Before the MCI Center came along to encourage Legal Sea Foods and other chains to open in Chinatown, Burma was the first non-Chinese restaurant to thrive in the neighborhood. And that was despite its second-story dining room, which once housed a martial-arts school. It owes its success to the novelty of being one of the nation's very few Burmese restaurants—the opening of Mandalay in College Park gave the area an embarrassment of riches in this ethnic category—attracting patrons in search of an exotic dining experience. This is a fascinating cuisine that borrows products and condiments common to the pantries of China, Thailand, Vietnam, and Cambodia but combines them in a manner very much of its own.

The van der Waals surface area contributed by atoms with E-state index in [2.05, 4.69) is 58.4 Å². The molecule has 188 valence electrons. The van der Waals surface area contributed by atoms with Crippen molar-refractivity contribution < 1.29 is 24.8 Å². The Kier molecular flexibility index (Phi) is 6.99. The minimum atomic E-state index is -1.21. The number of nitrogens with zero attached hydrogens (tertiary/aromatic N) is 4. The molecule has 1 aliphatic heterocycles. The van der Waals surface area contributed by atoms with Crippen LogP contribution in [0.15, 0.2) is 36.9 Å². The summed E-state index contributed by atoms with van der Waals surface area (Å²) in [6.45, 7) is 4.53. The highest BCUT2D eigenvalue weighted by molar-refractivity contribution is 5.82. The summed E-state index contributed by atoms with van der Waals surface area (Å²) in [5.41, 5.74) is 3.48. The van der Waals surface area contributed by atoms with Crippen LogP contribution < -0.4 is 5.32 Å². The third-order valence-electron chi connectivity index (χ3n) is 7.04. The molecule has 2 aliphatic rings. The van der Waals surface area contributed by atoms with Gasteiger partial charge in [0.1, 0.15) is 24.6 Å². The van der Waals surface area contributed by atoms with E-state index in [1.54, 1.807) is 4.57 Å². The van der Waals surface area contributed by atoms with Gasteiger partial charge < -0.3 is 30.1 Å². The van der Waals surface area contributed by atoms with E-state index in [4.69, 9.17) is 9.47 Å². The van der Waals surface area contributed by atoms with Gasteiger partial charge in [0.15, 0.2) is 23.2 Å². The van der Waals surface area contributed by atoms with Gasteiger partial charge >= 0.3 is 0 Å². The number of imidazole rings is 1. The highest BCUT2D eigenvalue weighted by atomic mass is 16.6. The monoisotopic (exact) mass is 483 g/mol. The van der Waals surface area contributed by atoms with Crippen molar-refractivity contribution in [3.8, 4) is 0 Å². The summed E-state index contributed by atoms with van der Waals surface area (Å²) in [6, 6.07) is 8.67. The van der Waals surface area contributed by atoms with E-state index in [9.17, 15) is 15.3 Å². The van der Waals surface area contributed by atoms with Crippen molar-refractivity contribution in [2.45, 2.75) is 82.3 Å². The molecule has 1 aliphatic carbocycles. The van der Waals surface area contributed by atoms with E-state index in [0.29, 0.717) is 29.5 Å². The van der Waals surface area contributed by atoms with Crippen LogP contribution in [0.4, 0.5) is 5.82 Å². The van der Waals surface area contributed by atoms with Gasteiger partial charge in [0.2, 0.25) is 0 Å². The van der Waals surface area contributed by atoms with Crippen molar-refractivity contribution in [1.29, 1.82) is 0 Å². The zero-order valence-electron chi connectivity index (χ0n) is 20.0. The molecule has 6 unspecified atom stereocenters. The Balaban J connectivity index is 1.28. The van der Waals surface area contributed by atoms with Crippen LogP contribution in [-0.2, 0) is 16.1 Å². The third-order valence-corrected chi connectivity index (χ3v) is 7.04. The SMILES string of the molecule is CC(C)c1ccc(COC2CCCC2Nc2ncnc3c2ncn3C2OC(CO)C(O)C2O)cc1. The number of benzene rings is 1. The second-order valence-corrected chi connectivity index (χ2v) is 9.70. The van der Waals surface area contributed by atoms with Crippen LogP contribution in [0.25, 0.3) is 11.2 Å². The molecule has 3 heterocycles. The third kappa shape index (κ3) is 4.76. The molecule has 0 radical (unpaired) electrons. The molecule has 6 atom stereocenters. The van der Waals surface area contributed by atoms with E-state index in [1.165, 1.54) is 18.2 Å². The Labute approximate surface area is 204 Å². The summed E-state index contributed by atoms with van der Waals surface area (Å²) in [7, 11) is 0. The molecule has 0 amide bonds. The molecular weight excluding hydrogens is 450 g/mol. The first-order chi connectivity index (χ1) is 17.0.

It has the spiciness of Thailand and Szechuan, as well as the gentle delicacy of Vietnam. A few dishes that resemble those of other cuisines: Crisp and soft pan-fried rice noodles topped with a stir-fry of pork, chicken, and scallions could pass for Hong Kong chow mein. What keeps regulars coming back are such uniquely Burmese specialties as squid stir-fried with salty shreds of country ham; a salad of pickled green-tea leaves tossed with shrimp and crushed peanuts; vigorously spicy Burmese beef curry; bean curd simmered in tomato-curry sauce; and a spicy-sweet Burmese mango pork.